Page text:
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 for canonical
From The Jargon File (version 4.4.7, 29 Dec 2003) :

      [very common; historically, ?according to religious law?] The usual or
      standard state or manner of something. This word has a somewhat more
      technical meaning in mathematics. Two formulas such as 9 + x and x + 9 are
      said to be equivalent because they mean the same thing, but the second one
      is in canonical form because it is written in the usual way, with the
      highest power of x first. Usually there are fixed rules you can use to
      decide whether something is in canonical form. The jargon meaning, a
      relaxation of the technical meaning, acquired its present loading in
      computer-science culture largely through its prominence in Alonzo Church's
      work in computation theory and mathematical logic (see Knights of the
      Lambda Calculus). Compare vanilla.
      Non-technical academics do not use the adjective ?canonical? in any of the
      senses defined above with any regularity; they do however use the nouns
      canon and canonicity (not **canonicalness or **canonicality). The canon of
      a given author is the complete body of authentic works by that author (this
      usage is familiar to Sherlock Holmes fans as well as to literary scholars).
      ?The canon? is the body of works in a given field (e.g., works of
      literature, or of art, or of music) deemed worthwhile for students to study
      and for scholars to investigate.
      The word ?canon? has an interesting history. It derives ultimately from the
      Greek ????? (akin to the English ?cane?) referring to a reed. Reeds were
      used for measurement, and in Latin and later Greek the word ?canon? meant a
      rule or a standard. The establishment of a canon of scriptures within
      Christianity was meant to define a standard or a rule for the religion. The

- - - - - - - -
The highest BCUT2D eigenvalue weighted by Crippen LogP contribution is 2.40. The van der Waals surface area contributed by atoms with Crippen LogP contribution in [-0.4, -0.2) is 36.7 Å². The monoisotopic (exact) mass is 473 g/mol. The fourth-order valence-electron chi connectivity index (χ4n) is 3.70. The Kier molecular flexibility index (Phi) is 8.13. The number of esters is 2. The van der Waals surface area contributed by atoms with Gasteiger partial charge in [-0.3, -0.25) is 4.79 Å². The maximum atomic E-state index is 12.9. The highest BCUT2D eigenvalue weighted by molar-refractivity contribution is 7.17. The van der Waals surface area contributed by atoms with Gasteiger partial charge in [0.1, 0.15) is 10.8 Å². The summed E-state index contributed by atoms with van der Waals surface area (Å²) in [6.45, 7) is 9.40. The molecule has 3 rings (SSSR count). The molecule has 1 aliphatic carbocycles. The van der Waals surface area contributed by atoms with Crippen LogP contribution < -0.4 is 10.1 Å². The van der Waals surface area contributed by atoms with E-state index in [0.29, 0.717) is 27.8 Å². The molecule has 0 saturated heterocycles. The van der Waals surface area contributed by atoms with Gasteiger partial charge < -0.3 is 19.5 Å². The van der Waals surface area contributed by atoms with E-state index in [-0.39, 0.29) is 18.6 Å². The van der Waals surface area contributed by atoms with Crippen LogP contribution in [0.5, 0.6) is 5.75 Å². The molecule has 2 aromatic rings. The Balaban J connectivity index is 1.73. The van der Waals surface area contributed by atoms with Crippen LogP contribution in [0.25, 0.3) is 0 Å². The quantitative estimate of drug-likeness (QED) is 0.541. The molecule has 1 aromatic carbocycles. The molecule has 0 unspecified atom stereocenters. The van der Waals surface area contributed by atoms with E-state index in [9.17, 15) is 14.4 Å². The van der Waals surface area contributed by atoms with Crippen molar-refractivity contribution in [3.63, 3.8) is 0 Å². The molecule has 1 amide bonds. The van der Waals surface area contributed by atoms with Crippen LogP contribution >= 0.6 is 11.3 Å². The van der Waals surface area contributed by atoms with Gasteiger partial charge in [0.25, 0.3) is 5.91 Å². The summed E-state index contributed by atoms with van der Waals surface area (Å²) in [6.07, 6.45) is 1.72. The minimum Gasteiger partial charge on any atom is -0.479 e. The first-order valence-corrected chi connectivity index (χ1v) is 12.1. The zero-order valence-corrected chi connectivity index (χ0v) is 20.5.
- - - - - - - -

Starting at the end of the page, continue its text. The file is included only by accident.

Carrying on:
above non-techspeak academic usages stem from this instance of a defined
      and accepted body of work. Alongside this usage was the promulgation of
      ?canons? (?rules?) for the government of the Catholic Church. The techspeak
      usages (?according to religious law?) derive from this use of the Latin
      Hackers invest this term with a playfulness that makes an ironic contrast
      with its historical meaning. A true story: One Bob Sjoberg, new at the MIT
      AI Lab, expressed some annoyance at the incessant use of jargon. Over his
      loud objections, GLS and RMS made a point of using as much of it as
      possible in his presence, and eventually it began to sink in. Finally, in
      one conversation, he used the word canonical in jargon-like fashion without
      thinking. Steele: ?Aha! We've finally got you talking jargon too!?
      Stallman: ?What did he say?? Steele: ?Bob just used ?canonical? in the
      canonical way.?
      Of course, canonicality depends on context, but it is implicitly defined as
      the way hackers normally expect things to be. Thus, a hacker may claim with
      a straight face that ?according to religious law? is not the canonical
      meaning of canonical.

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